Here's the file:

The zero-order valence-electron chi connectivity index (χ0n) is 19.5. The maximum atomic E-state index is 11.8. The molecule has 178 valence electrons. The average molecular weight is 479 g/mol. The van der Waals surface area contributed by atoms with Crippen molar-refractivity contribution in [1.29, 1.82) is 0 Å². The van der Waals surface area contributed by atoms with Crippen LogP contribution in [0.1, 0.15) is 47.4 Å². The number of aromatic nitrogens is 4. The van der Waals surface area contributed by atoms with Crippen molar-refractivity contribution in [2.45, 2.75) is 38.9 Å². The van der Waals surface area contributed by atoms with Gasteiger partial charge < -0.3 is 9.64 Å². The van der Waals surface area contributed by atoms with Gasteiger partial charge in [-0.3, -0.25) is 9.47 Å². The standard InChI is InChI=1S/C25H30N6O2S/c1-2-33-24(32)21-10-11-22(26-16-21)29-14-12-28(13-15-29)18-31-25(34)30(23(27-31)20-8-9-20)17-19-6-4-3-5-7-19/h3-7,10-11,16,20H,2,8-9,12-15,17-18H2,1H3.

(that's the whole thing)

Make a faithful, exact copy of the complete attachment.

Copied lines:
The zero-order valence-electron chi connectivity index (χ0n) is 19.5. The maximum atomic E-state index is 11.8. The molecule has 178 valence electrons. The average molecular weight is 479 g/mol. The van der Waals surface area contributed by atoms with Crippen molar-refractivity contribution in [1.29, 1.82) is 0 Å². The van der Waals surface area contributed by atoms with Crippen LogP contribution in [0.1, 0.15) is 47.4 Å². The number of aromatic nitrogens is 4. The van der Waals surface area contributed by atoms with Crippen molar-refractivity contribution in [2.45, 2.75) is 38.9 Å². The van der Waals surface area contributed by atoms with Gasteiger partial charge < -0.3 is 9.64 Å². The van der Waals surface area contributed by atoms with Gasteiger partial charge in [-0.3, -0.25) is 9.47 Å². The standard InChI is InChI=1S/C25H30N6O2S/c1-2-33-24(32)21-10-11-22(26-16-21)29-14-12-28(13-15-29)18-31-25(34)30(23(27-31)20-8-9-20)17-19-6-4-3-5-7-19/h3-7,10-11,16,20H,2,8-9,12-15,17-18H2,1H3.